"It's a good write up on something everybody should use, why you were modded down is beyond me. Using a HOSTS file, ADblock is of no concern and they can do what they want." - by Trax3001BBS (2368736) on Monday December 12, @10:07PM (#38351398) Homepage Journal

"I want my surfing speed back so I block EVERY fucking ad. i.e. http://someonewhocares.org/hosts/ [someonewhocares.org] and http://winhelp2002.mvps.org/hosts.htm [mvps.org] FTW" - by UnknownSoldier (67820) on Tuesday December 13, @12:04PM (#38356782)

"Let me introduce you to the file: /etc/hosts" - by fahrbot-bot (874524) on Monday December 19, @05:03PM (#38427432)

"I use a hosts file" - by EdIII (1114411) on Tuesday December 13, @01:17PM (#38357816)

"I'm tempted to go for a hacked hosts file that simply resolves most advert sites to 127.0.0.1" - by bLanark (123342) on Tuesday December 13, @01:13PM (#38357760)

"this is not a troll, which hosts file source you recommend nowadays? it's a really handy method for speeding up web and it works." - by gl4ss (559668) on Thursday March 22, @08:07PM (#39446525) Homepage Journal

"A hosts file certainly does not require "a lot of work" to maintain, and it quite effectively kills a LOT of advertising and tracking schemes. . In fact, I never would have considered trying to use it for ddefending against viruses or malware." - by RocketRabbit (830691) on Thursday December 30 2010, @05:48PM (#34715060)

---

Then, there is also the words of respected security expert, Mr. Oliver Day, from SECURITYFOCUS.COM to "top that all off" as well:

A RETURN TO THE KILLFILE:

http://www.securityfocus.com/columnists/491 [securityfocus.com]

Some "PERTINENT QUOTES/EXCERPTS" to back up my points with (for starters):

---

"The host file on my day-to-day laptop is now over 16,000 lines long. Accessing the Internet -- particularly browsing the Web -- is actually faster now."

Speed, and security, is the gain... others like Mr. Day note it as well!

---

"From what I have seen in my research, major efforts to share lists of unwanted hosts began gaining serious momentum earlier this decade. The most popular appear to have started as a means to block advertising and as a way to avoid being tracked by sites that use cookies to gather data on the user across Web properties. More recently, projects like Spybot Search and Destroy offer lists of known malicious servers to add a layer of defense against trojans and other forms of malware."

Per my points exactly, no less... & guess who was posting about HOSTS files a 14++ yrs. or more back & Mr. Day was reading & now using? Yours truly (& this is one of the later ones, from 2001 http://www.furtherleft.net/computer.htm [furtherleft.net] (but the example HOSTS file with my initials in it is FAR older, circa 1998 or so) or thereabouts, and referred to later by a pal of mine who moderates NTCompatible.com (where I posted on HOSTS for YEARS (1997 onwards)) -> http://www.ntcompatible.com/thread28597-1.html [ntcompatible.com] !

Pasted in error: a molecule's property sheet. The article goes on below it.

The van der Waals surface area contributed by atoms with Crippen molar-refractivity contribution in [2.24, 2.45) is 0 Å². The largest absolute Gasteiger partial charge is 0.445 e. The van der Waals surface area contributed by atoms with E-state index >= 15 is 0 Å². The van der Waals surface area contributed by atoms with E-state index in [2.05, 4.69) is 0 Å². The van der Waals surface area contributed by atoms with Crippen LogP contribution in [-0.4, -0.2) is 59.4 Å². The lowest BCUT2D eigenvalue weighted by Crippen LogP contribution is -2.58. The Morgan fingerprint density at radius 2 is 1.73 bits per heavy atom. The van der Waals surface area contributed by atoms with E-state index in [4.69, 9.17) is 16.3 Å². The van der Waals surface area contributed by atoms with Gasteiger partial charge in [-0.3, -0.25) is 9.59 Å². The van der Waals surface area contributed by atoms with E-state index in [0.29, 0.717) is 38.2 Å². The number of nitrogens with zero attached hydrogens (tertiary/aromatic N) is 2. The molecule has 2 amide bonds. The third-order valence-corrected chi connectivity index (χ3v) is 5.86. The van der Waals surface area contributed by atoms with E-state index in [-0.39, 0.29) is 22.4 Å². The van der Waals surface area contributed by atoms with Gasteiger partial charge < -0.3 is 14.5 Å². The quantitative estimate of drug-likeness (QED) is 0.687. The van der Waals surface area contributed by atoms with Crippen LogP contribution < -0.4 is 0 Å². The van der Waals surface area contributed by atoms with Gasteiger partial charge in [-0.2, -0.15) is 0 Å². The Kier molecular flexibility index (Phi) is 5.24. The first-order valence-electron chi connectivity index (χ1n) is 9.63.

---

"Shared host files could be beneficial for other groups as well. Human rights groups have sought after block resistant technologies for quite some time. The GoDaddy debacle with NMap creator Fyodor (corrected) showed a particularly vicious blocking mechanism using DNS registrars. Once a registrar pulls a website from its records, the world ceases to have an effective way to find it. Shared host files could provide a DNS-proof method of reaching sites, not to mention removing an additional vector of detection if anyone were trying to monitor the use of subversive sites. One of the known weaknesses of the Tor system, for example, is direct DNS requests by applications not configured to route such requests through Tor's network."

There you go: AND, it also works vs. the "KAMINSKY DNS FLAW" & DNS poisoning/redirect attacks, for redirectable weaknesses in DNS servers (non DNSSEC type, & set into recursive mode especially) and also in the TOR system as well (that lends itself to anonymous proxy usage weaknesses I noted above also) and, you'll get to sites you want to, even IF a DNS registrar drops said websites from its tables as shown here Beating Censorship By Routing Around DNS -> http://yro.slashdot.org/story/10/12/09/1840246/Beating-Censorship-By-Routing-Around-DNS [slashdot.org] & even DNSBL also (DNS Block Lists) -> http://en.wikipedia.org/wiki/DNSBL [wikipedia.org] as well - DOUBLE-BONUS!